You say you want to be able to watch movie trailers on your PS3 at a minimal cost. My best advice is to download a video converter software to your computer. However,these programs are never free, and most cost about $40. Any free trial is likely to get you only half the video, so you should purchase one(I personally use Daniusoft Media Converter). From there on, all you have to do is download the HD Windows Media or Quicktime file, and open it with the program, select the file type you want, and you'll soon have a 1080p Movie trailer that you can transfer to your PS3 with a USB drive. Please note that all the flaws of the original video, such as color banding and low bitrate, will still show up on your tv, making these lower in quality than native Playstation Store downloads.
    Even better, if the person with the question really just wants to run a few trailers before a Blu-ray, why not just download them direct to the PS3 hard-drive (or copy via a flash media stick) and run locally via a PS3 video Playlist? A whole lot simpler, I think.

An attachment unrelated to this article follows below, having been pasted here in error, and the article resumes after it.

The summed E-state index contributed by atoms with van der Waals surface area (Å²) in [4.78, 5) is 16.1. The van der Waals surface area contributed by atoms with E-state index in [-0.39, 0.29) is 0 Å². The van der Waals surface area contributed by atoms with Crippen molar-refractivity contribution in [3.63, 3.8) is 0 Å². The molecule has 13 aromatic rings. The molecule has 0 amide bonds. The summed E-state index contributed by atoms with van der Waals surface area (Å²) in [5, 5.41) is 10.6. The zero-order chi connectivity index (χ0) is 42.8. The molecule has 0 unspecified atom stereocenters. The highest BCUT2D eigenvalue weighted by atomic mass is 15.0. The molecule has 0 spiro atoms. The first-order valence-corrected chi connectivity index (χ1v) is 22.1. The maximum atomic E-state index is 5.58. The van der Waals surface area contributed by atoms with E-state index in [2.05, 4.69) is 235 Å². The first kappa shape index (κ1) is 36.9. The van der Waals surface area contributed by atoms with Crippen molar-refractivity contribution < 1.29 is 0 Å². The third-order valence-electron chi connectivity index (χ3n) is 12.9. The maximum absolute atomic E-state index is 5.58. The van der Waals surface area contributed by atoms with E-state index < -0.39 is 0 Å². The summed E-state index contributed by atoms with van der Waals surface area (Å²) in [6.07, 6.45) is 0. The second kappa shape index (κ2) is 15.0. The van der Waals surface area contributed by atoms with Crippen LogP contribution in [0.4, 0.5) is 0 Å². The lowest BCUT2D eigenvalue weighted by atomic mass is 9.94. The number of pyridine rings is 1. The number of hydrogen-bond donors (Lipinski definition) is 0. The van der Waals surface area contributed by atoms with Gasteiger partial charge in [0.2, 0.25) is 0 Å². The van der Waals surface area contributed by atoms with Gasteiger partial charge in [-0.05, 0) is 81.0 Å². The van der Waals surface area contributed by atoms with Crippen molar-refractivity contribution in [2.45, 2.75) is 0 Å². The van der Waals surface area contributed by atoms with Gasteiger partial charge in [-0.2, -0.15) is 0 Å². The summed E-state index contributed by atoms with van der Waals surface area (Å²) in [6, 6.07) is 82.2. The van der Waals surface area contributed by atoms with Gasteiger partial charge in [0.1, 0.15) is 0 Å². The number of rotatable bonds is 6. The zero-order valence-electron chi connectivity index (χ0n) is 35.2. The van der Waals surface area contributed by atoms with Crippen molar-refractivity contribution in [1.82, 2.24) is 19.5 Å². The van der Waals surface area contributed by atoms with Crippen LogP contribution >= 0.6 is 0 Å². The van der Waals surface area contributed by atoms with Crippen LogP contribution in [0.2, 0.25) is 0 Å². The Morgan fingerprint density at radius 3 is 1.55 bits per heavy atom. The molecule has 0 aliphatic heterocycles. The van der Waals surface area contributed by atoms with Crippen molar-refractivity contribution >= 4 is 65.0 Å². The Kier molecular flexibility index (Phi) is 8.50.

Also, Reader: if you're not a computer geek, then I hope you're running Vista. Vista PC's are pretty-nearly instantly recognized by the PS3 as an available Media Server (at that point, you really just need to free-share your media folders on the PS3: right-click, properties, sharing). I think you'd still be able to do a PS3 Playlist from there. I used to have a couple of XP machines, and for the life of me (whatever freeware media server I tried) the PS3 could never play anything (if it was able to discover them).

    But, bottom-line, you'll still indeed run into possible playback/conversion issues. Better-off just using the PS3 itself, which IS a computer, and gives you a pretty well-featured browser these days (with which to download files direct, etc.).
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  7. #7
    mictrmbl is offline Banned
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    Quote Originally Posted by Josh Z View Post
    First, let me say that I love your reviews. Not the "Movie Itself" reviews, being subjective as they are, but the "Sizing Up the Picture" and "Rating the Sound." I often base my Blu-ray purchases on those two segments.
    Yes, yes, and yes!

    Quote Originally Posted by Josh Z View Post
    This is High-Def Digest, and frankly most of us here feel that High Definition is the new minimum acceptable quality standard for watching movies on home video.
    I've been dying to read those illustrious words of wisdom. Long Live High Definition!

    Quote Originally Posted by Josh Z View Post